Morning Security Brief: Estimating the Cartel Death Toll, NIST Standard Could Mean Government Web Site Overhaul, and More

By Carlton Purvis

►Analysis by the blog Borderland Beat, an authority on cartel violence in Mexico, estimates 200,000 people have been killed in drug-related violence. Chivis Martinez says original estimates have excluded massacres connected to organized crime and numbers from states that don’t track narco-related deaths. Martinez also says messy reporting leads to inaccurate numbers: “It is known that cities and states that deaths will intentionally misidentify deaths as natural ‘accidental’ or even ‘suicide,’” Martinez writes. “Then there is the counting in of itself … Three agencies are at the same crime scene and one will report eight bodies, another five, and yet another 12.”

►The Coast Guard has established security zones for bridges in the Tampa Bay area where boats are prohibited from anchoring or loitering within 50 yards. The restrictions will last from August 25th through the Republican National Convention.

New NIST cybersecurity guidelines could lead government agencies to overhaul their Web sites, writes Ellen Messmer of NetworkWorld. “NIST's current standard calls for federal agencies to support Transport Layer Security 1.0 encryption, but the updated version is going to require TLS 1.1 and 1.2,” she writes. Older servers probably don’t support the new version so agencies will have to purchase new web server products to stay up to date, NIST says.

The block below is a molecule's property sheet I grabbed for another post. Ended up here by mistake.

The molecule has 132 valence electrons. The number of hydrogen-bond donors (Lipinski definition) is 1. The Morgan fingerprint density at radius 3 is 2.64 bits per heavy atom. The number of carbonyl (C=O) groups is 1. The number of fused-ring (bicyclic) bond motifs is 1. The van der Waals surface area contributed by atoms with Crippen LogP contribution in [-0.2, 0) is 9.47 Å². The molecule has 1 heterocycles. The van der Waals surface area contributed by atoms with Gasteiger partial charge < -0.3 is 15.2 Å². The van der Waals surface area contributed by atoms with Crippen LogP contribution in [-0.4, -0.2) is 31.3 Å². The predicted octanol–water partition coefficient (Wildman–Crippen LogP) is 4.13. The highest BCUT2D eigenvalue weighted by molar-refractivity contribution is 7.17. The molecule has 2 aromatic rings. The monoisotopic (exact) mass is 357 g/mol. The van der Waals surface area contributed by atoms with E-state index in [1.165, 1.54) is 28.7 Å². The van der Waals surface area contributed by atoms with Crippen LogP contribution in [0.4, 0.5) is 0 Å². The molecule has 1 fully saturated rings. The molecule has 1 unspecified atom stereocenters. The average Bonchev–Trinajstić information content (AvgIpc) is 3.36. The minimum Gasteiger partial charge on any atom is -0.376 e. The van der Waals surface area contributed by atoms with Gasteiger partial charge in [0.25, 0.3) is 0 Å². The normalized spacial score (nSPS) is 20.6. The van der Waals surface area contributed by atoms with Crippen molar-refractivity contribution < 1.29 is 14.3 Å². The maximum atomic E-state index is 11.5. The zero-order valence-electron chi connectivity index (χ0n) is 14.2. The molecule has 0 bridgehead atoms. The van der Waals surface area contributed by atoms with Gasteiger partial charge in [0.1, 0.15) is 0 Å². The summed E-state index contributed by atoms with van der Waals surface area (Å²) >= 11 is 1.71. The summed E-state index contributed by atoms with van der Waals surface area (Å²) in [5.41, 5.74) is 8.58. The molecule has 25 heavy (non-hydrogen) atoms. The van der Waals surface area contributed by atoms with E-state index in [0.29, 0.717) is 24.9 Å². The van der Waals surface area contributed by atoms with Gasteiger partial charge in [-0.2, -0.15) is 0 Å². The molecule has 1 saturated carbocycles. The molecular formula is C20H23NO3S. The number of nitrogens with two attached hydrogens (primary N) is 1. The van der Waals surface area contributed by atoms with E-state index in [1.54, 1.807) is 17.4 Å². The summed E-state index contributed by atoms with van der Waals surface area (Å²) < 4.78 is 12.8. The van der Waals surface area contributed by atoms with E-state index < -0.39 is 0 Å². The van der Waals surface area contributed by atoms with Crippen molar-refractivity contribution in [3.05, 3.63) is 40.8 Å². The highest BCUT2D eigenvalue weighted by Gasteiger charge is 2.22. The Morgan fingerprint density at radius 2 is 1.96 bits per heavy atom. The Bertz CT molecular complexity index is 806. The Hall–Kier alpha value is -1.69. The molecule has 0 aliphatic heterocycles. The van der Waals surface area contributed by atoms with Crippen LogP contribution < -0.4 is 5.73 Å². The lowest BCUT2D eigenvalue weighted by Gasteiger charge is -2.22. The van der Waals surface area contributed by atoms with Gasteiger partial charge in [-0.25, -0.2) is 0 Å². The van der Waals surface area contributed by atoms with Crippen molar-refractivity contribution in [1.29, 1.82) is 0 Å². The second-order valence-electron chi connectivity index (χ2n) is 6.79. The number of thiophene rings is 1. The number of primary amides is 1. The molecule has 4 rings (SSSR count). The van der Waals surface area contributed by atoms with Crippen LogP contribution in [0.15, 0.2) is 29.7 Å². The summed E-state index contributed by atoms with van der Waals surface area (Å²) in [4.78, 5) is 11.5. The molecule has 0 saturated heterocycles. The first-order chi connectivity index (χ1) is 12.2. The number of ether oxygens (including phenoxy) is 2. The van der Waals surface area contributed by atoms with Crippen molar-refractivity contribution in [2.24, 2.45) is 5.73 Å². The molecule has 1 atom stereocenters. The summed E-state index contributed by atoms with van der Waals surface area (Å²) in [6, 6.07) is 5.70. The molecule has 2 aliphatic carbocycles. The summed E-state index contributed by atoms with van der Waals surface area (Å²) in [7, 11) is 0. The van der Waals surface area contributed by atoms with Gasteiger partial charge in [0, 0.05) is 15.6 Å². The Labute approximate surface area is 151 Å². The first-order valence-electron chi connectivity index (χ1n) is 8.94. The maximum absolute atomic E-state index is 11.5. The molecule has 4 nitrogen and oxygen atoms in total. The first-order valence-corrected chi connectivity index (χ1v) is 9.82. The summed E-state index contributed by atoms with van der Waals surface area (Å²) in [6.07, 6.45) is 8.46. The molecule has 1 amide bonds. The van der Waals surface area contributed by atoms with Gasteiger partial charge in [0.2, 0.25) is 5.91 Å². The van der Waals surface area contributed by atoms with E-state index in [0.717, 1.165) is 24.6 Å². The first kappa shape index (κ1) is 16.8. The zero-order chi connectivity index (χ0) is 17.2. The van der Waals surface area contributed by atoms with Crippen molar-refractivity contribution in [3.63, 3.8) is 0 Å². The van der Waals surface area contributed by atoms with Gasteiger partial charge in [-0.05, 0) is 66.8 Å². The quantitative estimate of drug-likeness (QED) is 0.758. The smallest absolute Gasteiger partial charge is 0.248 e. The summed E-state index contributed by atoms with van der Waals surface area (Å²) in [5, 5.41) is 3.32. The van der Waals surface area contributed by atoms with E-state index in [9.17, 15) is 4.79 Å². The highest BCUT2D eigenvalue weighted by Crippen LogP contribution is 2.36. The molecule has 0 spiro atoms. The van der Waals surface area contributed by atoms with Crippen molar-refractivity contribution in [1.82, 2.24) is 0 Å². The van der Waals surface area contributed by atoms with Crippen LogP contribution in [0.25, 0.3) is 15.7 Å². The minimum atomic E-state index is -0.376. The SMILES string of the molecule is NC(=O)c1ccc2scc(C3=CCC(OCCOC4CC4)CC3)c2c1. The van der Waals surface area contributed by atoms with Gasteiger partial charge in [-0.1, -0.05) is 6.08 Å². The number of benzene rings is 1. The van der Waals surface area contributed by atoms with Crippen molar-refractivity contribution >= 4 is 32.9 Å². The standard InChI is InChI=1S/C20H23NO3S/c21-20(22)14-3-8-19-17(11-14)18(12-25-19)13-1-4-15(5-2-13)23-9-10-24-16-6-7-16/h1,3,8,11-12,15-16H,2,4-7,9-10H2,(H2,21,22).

►In other news, Peter Bergen of The New American Foundation debunks a 22-minute short film that accuses President Barack Obama of leaking information about the raid that killed Osama bin Laden. ♦ McAfee expands its mobile security software, enhancing its privacy features. ♦ And Myanmar abolishes media censorship, a “dramatic move toward allowing freedom of expression in the long-repressed nation.” However, laws that allow detention of journalists “in the name of protecting national security,” remain unchanged.




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